Local cook to compete for national chef title
March 30, 2009
By Chantelle Lusebrink
Carefree in their 20s, Elise and Joseph Lalor didn’t care too much for cooking or what was on their plates.
“If there was a pill we could have taken and still have gotten all our nutritional values from it, we would have done it,” Joseph Lalor said. “But today, it’s almost sacrilege to think that way.”
What started as a necessity has turned into a passion for culinary experimentation for Elise, and a new pastime for Joseph.
“He’s become quite the taster, as long as it’s not seafood,” she said.Elise’s menus at their Issaquah home are perfectly balanced pieces of perfection designed to please the palette.
Butterflying chicken, making alder- or cedar-planked salmon or hiking for morel mushrooms are not inordinate lengths for her to go to prepare an appetizing meal for dinner parties.
But Elise’s passion isn’t just shared with friends and family. She has also become quite the competitor at cooking contests.
Her very first in 1980 sent the Lalors to a San Francisco winery, from their first residence in New York, to show off her skills after her recipe won first place.
After a long hiatus from competitions and a venture into oil painting, Elise began entering contests again about five years ago; she has since won numerous competitions for her delectable creations. She was also featured on “Seattle Cooks,” a cooking show on Seattle’s television station KCTS.
Last month, Elise, with Joseph in tow, traveled to New York to test her culinary expertise against five other national contestants at the Manischewitz Cook-Off in Times Square.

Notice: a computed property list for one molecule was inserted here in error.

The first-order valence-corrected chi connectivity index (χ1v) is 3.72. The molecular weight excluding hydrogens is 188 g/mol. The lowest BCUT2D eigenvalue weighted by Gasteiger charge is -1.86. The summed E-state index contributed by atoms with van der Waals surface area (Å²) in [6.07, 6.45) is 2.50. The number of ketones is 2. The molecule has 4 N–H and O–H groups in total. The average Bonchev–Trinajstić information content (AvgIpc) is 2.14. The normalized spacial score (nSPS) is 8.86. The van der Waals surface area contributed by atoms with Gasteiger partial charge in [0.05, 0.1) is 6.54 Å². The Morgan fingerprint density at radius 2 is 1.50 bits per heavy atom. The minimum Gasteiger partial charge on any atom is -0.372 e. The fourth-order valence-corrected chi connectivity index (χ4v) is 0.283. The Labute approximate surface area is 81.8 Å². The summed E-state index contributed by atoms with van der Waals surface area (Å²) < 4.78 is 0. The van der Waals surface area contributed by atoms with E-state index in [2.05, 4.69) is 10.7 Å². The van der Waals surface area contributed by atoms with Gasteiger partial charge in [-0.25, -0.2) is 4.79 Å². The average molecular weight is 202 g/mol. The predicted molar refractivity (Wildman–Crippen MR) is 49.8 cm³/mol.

The recipe that set her apart from 6,000 others who originally entered was her laced lamb with figs.
“It is a new way of cooking and living. It is not part of our everyday life, so it was a fascinating challenge,” she said of kosher cooking. “I felt very lucky to have been selected, because win or lose, it is a great event.”
When she got to the challenge, however, the culinary staff had selected the wrong cut of lamb for her dish, part of the reason it turned out so tough, she said.
“There was nothing I could do,” she said, shrugging. “So, I cooked what I had.”
Despite a loss in New York, Elise is already on her way to another competition. She placed first in the Pacific region cook-off for the National Chicken Council’s annual competition for the best chicken recipe.
Of 13 other Western contestants’ recipes, Elise’s flattened chicken with herbs and sticky lemon won the Chicken Council’s regional trials Jan. 13. She’ll attend the national cook-off in San Antonio on May 2.
“It’s just good luck,” she said of her recipe. “I didn’t actually plan on that recipe. I wanted to learn how to butterfly chicken. And at the time, we had my nephew visiting from Finland, and I was just trying to cook for a young man that eats a lot.”
If she cooks at the top of her game, she could win $50,000.
But even if she doesn’t take home the big prize, she said she’d keep cooking and keep their business, Rainier World Travel, going.
Joseph said he isn’t worried about Elise finding time to concentrate on her second love.
“When we’ve had a rough day, I’ll come home and play my guitar, but she’ll walk into the kitchen, stand like a conductor, put her apron on, and begin cooking. Sometimes, she doesn’t even take off her work clothes,” he said. “On any other given day, when we don’t have company, she prefers to spend several hours in front of the computer entering cooking contests.”
“It’s just a hobby,” she said. “Some people have photography. Others do something else. I do cooking.”
The couple said they now have plans to integrate cooking into their travel business.
In the next few months, they plan to launch a travel Web site, www.travelforfoodies.com.
“It’s travel for people who like food and cooking as their destination,” Joseph said.
Reach Reporter Chantelle Lusebrink at 392-6434, ext. 241, or firstname.lastname@example.org. Comment on this story at www.issaquahpress.com.